25th November 1844
Reference Numbert18441125-154
VerdictsGuilty > unknown; Guilty > unknown; Not Guilty > unknown
SentencesImprisonment; Imprisonment

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154. EDWARD HENLEY was indicted for stealing, on the 10th of Nov., at St. Mary, Islington, 13 spoons, value 3l. 9s.; 1 cream ewer, 1l.; 1 pair of sugar-tongs, 10s.; 1 watch, 1l.; 1 pair of earrings, 6d.; and 1 brooch, 1s.; the goods of William Berry, in the dwelling-house of George Havinden: JOHN MATHAM , for feloniously receiving 1 watch, value 1l.; 1 pair of earrings, 6d.; part of the said goods; well knowing them to have been stolen: and THOMAS CARROLL , for feloniously receiving 1 cream ewer, value 1l.; and 5 spoons, 1l. 10s.; part of the said goods; well knowing them to have been stolen.

ELIZABETH BERRY . I am the wife of William Berry—we live at No. 17, Richard-street, Islington—I am Henley's aunt, and he lived with me—I had a box containing plate—I saw it safe on Sunday morning, the 10th of Nov., and I missed it on the Monday—Henley had access to the box—I never saw the other two prisoners there—I was at home all day that Sunday—I live in the dwelling-house of George Havinden—it is in the parish of Islington.

Cross-examined by MR. O'BRIEN. Q. How long had Henley been away from you? A. About a week previous to that—he had lived with me from the death of his mother—he has been an honest boy—Mr. Havinden lives in the house—it is in the parish of St. Mary, Islington.

JOHN ROWE (police-constable B 91.) I went to a house in George-street, St. Giles's, about nine at night, on Friday, the 19th of Nov.—the landlord of the house is named Sands—I found Henley and Matham there—I took Henley to the station, I then took Matham—I did not tell him the charge against him, but he said he did not care a b—r about it—Henley said that the landlord had got the property which he had taken from his uncle (by the landlord, he meant Carroll, who is called the landlord of that house, because he has the management of it—the proper landlord does not live there)—Henley afterwards said, that Matham was with him at the time he committed the robbery.

Cross-examined by MR. O'BRIEN. Q. Was not what Henley said, "The landlord has got the things that have been taken from my uncle?" A. No—he said, "that I took from my uncle"—I did not take a note of the conversation—there were several other persons in the room, perhaps eight or nine—I did not notice who they were—there was not a great deal of confusion—I went into the kitchen and fetched him out—I did not tell him it would be better for him to confess—I said, "I Want you to go to the station"—he said, "But I will have things righted before I leave the house"—I did not know at that time the charge he was wanted on—Carroll's wife had told me a boy was wanted, and he was in their house.

Cross-examined by MR. MELLOR. Q. Do you know anything of this house? A. I know it is a lodging-house—I have seen the landlord there—he lives within three or four doors of the house—Henley said the property had been given to the landlord.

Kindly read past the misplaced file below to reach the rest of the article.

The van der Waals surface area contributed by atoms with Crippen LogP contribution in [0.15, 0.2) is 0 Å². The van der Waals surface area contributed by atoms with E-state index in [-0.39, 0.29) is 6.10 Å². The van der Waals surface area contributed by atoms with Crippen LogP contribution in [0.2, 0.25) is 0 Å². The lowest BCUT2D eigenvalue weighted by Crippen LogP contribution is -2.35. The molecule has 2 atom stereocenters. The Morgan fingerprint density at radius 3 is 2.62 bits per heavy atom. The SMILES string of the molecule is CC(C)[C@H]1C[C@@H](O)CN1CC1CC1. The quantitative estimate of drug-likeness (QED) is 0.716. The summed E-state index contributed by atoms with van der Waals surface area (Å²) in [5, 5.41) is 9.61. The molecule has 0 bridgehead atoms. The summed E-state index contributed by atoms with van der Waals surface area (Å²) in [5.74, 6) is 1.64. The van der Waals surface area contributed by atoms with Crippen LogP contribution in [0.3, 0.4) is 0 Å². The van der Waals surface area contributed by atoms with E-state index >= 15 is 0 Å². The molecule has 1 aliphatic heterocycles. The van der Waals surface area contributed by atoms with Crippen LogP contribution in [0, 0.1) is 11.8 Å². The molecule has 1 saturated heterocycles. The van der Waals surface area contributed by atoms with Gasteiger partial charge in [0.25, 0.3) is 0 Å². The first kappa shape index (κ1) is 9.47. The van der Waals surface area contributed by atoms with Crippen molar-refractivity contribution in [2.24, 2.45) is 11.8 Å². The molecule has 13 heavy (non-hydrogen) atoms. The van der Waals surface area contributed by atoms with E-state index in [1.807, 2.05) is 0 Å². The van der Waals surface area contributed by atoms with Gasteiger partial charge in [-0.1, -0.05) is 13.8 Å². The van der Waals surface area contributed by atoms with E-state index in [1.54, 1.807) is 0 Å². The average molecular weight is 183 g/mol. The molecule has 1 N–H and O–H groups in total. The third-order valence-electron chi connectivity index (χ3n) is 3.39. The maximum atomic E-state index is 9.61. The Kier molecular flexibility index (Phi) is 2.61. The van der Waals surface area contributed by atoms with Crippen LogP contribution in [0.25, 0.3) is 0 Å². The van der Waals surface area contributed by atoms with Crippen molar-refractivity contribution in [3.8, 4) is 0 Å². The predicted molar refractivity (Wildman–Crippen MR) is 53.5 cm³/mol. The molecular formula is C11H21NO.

ROBERT HICKS (police-constable B 48.) On Friday night, the 15th of Nov., I followed Carroll to a tobacconist's shop, and saw him offer these two spoons, which have been identified by Mrs. Berry—I took him into custody, tody, and asked him where he got the spoons he was offering in the tobacconist's shop—he denied offering any spoons, and then asked me what business it was of mine—I told him if he did not give me a satisfactory answer I should take him into custody—he said, "For God's sake, policeman, don't take and lock me up, I will give you all the money I possess and all my property"—on the way to the station he pulled this cream ewer out of his pocket, and attempted to throw it away—I took it from his hand, and put it in my own pocket—I got him to the station, and found this watch and all the rest of this property on him—he then said it was his own property, and he had been to fetch it to carry home.

Cross-examined by MR. MELLOR. Q. Have you not given a very different ferent account of this before? A. Not at all—I stated before that he attempted to throw part of the plate away—Carroll was not very drunk—he was the worse for liquor—he could walk without leading very well—I

never said he was drunk—I saw him offering these spoons for sale, and when he came out I asked him where he got them—I was outside the shop, and saw him through the window—I know he was offering them for sale because I heard him—it is a very small shop—it is in a public thoroughfare—there roughfare—there were no carriages passing—there were not a great number of persons in the street—I swear he offered these for sale—he pulled the money out of his pocket, and said, "I will give you all the money I have, and all the property I have got about me, if you don't lock me up"—he did not say he had been sent to sell them for another person—I am confident I have not made a mistake—he said he had a wife about to be confined.

JOHN O'BRIEN . I keep a house, No. 7, George-street—these prisoners were found at No. 5—on the Sunday afternoon after the robbery, about half-past two, Matham and one or two men were drinking in my house—Matham asked me what o'clock it was—I told him my watch did not gohe pulled out a watch like this one produced, but there are thousands like it in London—he told me his watch was right, and I set mine by it—he had a pair of coral earrings.

MRS. BERRY. This is my property—a boy found the box at the back of the layers in the Liverpool-road.

HENLEY— GUILTY . Aged 17.— Confined Three Months .

CARROLL— GUILTY . Aged 30.— Confined One Year .


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